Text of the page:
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Commercial Banks, Investment Banks, Conglomeration, and the Financial Structure of Firms

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Abstract

Commercial banks historically have been the key institutions in the Brazilian financial system. They were affected directly by the following developments in different degrees over the last twenty years: (1) the institution of formal financial indexation to the inflation rate and the subsequent strengthening of the secondary market for ‘pre-fixed indexed’ assets — LTNs, certificates of deposits, bills of exchange, etc. — and ‘post-fixed indexed’ assets — mainly ORTNs — in the so-called ‘open market’; (2) competition from non-bank intermediaries; (3) the ability to contract foreign loans through Central Bank Resolution 63; and (4) the explicit promotion by the Brazilian government of financial conglomeration. It should be noted that the importance of non-bank competition vis-à-vis commercial banks was dampened by the process of conglomeration because commercial banks are usually the central institution in a financial conglomerate. The typical financial conglomerate in Brazil is centred on a commercial bank; other members are an investment bank, a ‘financeira’, a broker and dealer.1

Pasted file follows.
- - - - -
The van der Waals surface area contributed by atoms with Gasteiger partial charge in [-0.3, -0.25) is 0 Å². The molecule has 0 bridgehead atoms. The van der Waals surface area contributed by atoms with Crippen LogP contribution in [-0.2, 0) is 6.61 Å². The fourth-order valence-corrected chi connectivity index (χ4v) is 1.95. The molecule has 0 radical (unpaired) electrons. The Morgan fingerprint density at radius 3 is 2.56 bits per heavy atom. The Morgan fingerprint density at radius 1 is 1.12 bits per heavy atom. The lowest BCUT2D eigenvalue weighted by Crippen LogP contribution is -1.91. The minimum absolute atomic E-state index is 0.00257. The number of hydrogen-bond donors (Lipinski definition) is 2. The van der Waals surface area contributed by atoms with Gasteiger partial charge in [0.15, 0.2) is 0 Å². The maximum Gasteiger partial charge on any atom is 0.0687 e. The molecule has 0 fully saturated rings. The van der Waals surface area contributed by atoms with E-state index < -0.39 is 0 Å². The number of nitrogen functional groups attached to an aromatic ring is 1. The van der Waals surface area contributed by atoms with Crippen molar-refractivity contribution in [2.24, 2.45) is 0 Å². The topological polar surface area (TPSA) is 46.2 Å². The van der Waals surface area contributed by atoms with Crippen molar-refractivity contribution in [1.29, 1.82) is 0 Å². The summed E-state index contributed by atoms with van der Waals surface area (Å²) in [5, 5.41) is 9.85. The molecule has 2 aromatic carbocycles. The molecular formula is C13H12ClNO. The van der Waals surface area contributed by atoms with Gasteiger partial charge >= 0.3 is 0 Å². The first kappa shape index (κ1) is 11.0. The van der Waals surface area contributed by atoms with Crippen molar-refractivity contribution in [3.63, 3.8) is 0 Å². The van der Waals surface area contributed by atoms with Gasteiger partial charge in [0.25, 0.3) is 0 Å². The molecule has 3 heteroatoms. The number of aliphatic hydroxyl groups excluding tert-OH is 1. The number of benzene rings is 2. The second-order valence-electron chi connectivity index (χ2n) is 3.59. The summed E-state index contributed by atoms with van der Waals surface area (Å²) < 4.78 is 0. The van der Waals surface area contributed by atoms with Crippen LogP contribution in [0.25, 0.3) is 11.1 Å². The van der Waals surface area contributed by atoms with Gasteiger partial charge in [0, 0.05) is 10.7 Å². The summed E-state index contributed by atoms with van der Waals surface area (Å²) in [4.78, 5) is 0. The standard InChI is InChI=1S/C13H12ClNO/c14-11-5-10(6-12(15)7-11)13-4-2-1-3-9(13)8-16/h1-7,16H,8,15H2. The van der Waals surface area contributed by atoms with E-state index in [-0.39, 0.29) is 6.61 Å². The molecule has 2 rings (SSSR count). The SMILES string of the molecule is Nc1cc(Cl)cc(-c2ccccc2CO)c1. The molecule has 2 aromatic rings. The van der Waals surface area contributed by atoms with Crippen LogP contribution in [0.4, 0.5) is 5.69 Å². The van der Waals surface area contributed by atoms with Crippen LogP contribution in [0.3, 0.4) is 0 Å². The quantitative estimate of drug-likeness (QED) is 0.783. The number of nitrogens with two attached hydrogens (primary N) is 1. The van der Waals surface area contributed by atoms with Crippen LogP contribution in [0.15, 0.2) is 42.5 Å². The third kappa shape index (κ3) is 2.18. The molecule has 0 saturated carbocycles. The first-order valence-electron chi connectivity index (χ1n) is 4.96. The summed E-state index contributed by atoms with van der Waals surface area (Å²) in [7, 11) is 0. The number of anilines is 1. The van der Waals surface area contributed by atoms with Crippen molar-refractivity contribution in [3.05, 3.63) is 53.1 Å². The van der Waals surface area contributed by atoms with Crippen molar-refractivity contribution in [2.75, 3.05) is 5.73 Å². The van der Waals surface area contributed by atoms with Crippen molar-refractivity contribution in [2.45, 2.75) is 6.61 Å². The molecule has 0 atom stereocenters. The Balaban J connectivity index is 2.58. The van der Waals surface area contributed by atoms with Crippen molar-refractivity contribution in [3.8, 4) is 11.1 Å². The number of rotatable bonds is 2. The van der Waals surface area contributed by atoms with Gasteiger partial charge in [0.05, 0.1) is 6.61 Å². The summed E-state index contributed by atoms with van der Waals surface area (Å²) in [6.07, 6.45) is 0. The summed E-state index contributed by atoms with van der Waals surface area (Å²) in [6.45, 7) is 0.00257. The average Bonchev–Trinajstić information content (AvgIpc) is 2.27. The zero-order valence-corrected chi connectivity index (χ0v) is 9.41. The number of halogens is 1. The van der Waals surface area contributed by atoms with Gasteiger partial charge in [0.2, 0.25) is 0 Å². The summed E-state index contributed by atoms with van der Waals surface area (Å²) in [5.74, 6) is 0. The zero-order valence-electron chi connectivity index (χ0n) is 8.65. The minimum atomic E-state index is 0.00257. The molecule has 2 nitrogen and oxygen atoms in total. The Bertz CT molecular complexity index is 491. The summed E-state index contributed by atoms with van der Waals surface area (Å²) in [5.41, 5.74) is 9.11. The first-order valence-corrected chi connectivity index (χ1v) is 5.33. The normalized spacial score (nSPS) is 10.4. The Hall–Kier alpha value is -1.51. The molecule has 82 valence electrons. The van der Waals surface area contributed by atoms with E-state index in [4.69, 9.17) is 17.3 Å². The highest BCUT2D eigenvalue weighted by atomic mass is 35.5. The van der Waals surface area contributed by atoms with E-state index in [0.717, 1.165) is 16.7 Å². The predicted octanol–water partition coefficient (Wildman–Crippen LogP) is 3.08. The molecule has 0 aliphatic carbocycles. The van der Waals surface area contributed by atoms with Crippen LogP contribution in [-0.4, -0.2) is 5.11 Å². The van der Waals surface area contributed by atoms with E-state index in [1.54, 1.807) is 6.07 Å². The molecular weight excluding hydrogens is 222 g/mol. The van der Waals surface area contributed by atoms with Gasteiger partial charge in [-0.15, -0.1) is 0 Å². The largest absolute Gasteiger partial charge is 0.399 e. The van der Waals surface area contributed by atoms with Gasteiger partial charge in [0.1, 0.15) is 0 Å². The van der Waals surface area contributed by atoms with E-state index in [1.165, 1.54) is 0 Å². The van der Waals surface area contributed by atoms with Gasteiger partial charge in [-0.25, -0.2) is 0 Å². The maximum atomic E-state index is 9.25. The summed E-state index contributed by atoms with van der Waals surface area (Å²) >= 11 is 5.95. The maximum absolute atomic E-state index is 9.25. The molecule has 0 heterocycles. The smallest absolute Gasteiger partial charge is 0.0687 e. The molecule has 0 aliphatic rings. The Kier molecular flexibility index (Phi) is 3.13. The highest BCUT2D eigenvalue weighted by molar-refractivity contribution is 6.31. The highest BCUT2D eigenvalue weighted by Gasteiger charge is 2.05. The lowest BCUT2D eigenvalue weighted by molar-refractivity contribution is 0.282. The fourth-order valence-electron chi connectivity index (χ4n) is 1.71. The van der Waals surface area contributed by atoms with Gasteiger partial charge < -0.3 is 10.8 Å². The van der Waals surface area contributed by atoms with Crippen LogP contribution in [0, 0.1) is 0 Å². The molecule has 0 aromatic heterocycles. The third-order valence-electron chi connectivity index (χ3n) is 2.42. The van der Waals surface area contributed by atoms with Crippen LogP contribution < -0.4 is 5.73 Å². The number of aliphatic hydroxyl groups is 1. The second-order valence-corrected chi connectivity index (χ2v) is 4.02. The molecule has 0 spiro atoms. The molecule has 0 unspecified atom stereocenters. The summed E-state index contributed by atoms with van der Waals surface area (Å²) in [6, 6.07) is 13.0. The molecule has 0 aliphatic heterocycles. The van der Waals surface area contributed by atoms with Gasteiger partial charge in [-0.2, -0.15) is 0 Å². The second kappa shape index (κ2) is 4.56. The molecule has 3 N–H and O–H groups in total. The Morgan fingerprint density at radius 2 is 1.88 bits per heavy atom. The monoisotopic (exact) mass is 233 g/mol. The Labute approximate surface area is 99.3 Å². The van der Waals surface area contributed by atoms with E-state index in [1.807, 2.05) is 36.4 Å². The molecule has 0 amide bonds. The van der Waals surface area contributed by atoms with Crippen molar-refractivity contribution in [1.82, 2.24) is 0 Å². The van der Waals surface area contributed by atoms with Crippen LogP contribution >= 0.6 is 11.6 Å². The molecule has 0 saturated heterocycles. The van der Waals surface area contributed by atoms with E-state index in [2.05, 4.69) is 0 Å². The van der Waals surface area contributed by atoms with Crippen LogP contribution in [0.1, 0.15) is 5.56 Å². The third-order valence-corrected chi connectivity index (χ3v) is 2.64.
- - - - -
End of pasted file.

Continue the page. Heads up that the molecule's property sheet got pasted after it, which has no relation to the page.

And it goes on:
Keywords

Interest Rate Total Asset Commercial Bank Real Interest Rate Investment Bank 
These keywords were added by machine and not by the authors. This process is experimental and the keywords may be updated as the learning algorithm improves.

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Copyright information

© John H. Welch 1993

Authors and Affiliations

  1. 1.Federal Reserve Bank of DallasUSA

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